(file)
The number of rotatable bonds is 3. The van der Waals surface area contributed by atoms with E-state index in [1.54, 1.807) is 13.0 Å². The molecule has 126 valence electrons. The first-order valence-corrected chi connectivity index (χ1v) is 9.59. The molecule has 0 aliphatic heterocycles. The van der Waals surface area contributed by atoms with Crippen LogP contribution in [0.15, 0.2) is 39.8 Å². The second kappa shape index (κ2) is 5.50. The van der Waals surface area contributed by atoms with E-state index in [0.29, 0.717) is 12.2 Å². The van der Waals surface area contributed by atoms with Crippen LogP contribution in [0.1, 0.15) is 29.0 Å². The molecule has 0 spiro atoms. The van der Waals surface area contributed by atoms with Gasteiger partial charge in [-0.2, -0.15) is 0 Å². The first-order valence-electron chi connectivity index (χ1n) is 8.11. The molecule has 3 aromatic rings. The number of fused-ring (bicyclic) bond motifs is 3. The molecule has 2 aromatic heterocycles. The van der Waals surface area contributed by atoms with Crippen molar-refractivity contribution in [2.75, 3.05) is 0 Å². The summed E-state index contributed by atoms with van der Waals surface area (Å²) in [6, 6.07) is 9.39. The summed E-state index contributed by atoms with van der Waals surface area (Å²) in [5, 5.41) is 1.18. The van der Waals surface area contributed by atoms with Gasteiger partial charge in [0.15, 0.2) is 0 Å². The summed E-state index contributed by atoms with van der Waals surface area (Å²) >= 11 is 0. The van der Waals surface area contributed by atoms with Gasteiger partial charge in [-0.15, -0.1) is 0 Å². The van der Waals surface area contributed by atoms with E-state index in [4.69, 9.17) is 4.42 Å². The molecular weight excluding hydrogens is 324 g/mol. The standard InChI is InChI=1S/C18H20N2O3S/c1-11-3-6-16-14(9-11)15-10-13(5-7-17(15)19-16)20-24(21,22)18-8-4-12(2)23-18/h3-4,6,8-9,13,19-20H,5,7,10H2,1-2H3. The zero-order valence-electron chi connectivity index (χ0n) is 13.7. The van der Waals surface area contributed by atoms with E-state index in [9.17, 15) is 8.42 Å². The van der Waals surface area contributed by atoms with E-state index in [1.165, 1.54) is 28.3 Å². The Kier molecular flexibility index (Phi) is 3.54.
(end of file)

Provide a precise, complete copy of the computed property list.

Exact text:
The number of rotatable bonds is 3. The van der Waals surface area contributed by atoms with E-state index in [1.54, 1.807) is 13.0 Å². The molecule has 126 valence electrons. The first-order valence-corrected chi connectivity index (χ1v) is 9.59. The molecule has 0 aliphatic heterocycles. The van der Waals surface area contributed by atoms with Crippen LogP contribution in [0.15, 0.2) is 39.8 Å². The second kappa shape index (κ2) is 5.50. The van der Waals surface area contributed by atoms with E-state index in [0.29, 0.717) is 12.2 Å². The van der Waals surface area contributed by atoms with Crippen LogP contribution in [0.1, 0.15) is 29.0 Å². The molecule has 0 spiro atoms. The van der Waals surface area contributed by atoms with Gasteiger partial charge in [-0.2, -0.15) is 0 Å². The first-order valence-electron chi connectivity index (χ1n) is 8.11. The molecule has 3 aromatic rings. The number of fused-ring (bicyclic) bond motifs is 3. The molecule has 2 aromatic heterocycles. The van der Waals surface area contributed by atoms with Crippen molar-refractivity contribution in [2.75, 3.05) is 0 Å². The summed E-state index contributed by atoms with van der Waals surface area (Å²) in [6, 6.07) is 9.39. The summed E-state index contributed by atoms with van der Waals surface area (Å²) in [5, 5.41) is 1.18. The van der Waals surface area contributed by atoms with Gasteiger partial charge in [0.15, 0.2) is 0 Å². The summed E-state index contributed by atoms with van der Waals surface area (Å²) >= 11 is 0. The van der Waals surface area contributed by atoms with Gasteiger partial charge in [-0.15, -0.1) is 0 Å². The van der Waals surface area contributed by atoms with E-state index in [4.69, 9.17) is 4.42 Å². The molecular weight excluding hydrogens is 324 g/mol. The standard InChI is InChI=1S/C18H20N2O3S/c1-11-3-6-16-14(9-11)15-10-13(5-7-17(15)19-16)20-24(21,22)18-8-4-12(2)23-18/h3-4,6,8-9,13,19-20H,5,7,10H2,1-2H3. The zero-order valence-electron chi connectivity index (χ0n) is 13.7. The van der Waals surface area contributed by atoms with E-state index in [9.17, 15) is 8.42 Å². The van der Waals surface area contributed by atoms with E-state index in [1.165, 1.54) is 28.3 Å². The Kier molecular flexibility index (Phi) is 3.54.